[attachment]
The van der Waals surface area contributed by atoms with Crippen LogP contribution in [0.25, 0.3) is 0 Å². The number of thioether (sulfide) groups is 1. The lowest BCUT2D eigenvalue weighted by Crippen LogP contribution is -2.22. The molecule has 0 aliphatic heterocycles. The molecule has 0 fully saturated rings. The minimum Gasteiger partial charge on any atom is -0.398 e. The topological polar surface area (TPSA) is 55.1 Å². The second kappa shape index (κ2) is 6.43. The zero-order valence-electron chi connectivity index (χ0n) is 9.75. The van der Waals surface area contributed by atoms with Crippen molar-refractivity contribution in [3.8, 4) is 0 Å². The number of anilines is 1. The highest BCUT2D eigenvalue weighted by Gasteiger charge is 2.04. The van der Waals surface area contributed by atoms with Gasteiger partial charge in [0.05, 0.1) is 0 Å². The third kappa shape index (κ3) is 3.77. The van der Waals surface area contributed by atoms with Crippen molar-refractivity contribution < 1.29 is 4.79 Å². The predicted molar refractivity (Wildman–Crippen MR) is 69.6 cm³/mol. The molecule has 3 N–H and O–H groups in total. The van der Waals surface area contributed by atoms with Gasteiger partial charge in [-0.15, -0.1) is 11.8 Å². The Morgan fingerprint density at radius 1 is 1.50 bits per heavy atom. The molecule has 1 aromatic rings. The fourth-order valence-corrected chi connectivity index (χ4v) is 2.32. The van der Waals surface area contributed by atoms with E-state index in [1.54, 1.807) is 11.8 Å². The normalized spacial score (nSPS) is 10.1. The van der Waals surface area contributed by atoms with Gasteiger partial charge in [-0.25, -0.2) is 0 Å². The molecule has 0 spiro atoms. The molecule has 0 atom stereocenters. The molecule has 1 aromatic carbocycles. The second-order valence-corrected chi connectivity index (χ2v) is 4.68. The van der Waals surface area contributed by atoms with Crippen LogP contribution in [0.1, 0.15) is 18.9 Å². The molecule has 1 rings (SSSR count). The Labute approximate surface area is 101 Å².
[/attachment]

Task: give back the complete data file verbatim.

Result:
The van der Waals surface area contributed by atoms with Crippen LogP contribution in [0.25, 0.3) is 0 Å². The number of thioether (sulfide) groups is 1. The lowest BCUT2D eigenvalue weighted by Crippen LogP contribution is -2.22. The molecule has 0 aliphatic heterocycles. The molecule has 0 fully saturated rings. The minimum Gasteiger partial charge on any atom is -0.398 e. The topological polar surface area (TPSA) is 55.1 Å². The second kappa shape index (κ2) is 6.43. The zero-order valence-electron chi connectivity index (χ0n) is 9.75. The van der Waals surface area contributed by atoms with Crippen molar-refractivity contribution in [3.8, 4) is 0 Å². The number of anilines is 1. The highest BCUT2D eigenvalue weighted by Gasteiger charge is 2.04. The van der Waals surface area contributed by atoms with Gasteiger partial charge in [0.05, 0.1) is 0 Å². The third kappa shape index (κ3) is 3.77. The van der Waals surface area contributed by atoms with Crippen molar-refractivity contribution < 1.29 is 4.79 Å². The predicted molar refractivity (Wildman–Crippen MR) is 69.6 cm³/mol. The molecule has 3 N–H and O–H groups in total. The van der Waals surface area contributed by atoms with Gasteiger partial charge in [-0.15, -0.1) is 11.8 Å². The Morgan fingerprint density at radius 1 is 1.50 bits per heavy atom. The molecule has 1 aromatic rings. The fourth-order valence-corrected chi connectivity index (χ4v) is 2.32. The van der Waals surface area contributed by atoms with E-state index in [1.54, 1.807) is 11.8 Å². The normalized spacial score (nSPS) is 10.1. The van der Waals surface area contributed by atoms with Gasteiger partial charge in [-0.25, -0.2) is 0 Å². The molecule has 0 spiro atoms. The molecule has 0 atom stereocenters. The molecule has 1 aromatic carbocycles. The second-order valence-corrected chi connectivity index (χ2v) is 4.68. The van der Waals surface area contributed by atoms with Crippen LogP contribution in [0.1, 0.15) is 18.9 Å². The molecule has 1 rings (SSSR count). The Labute approximate surface area is 101 Å².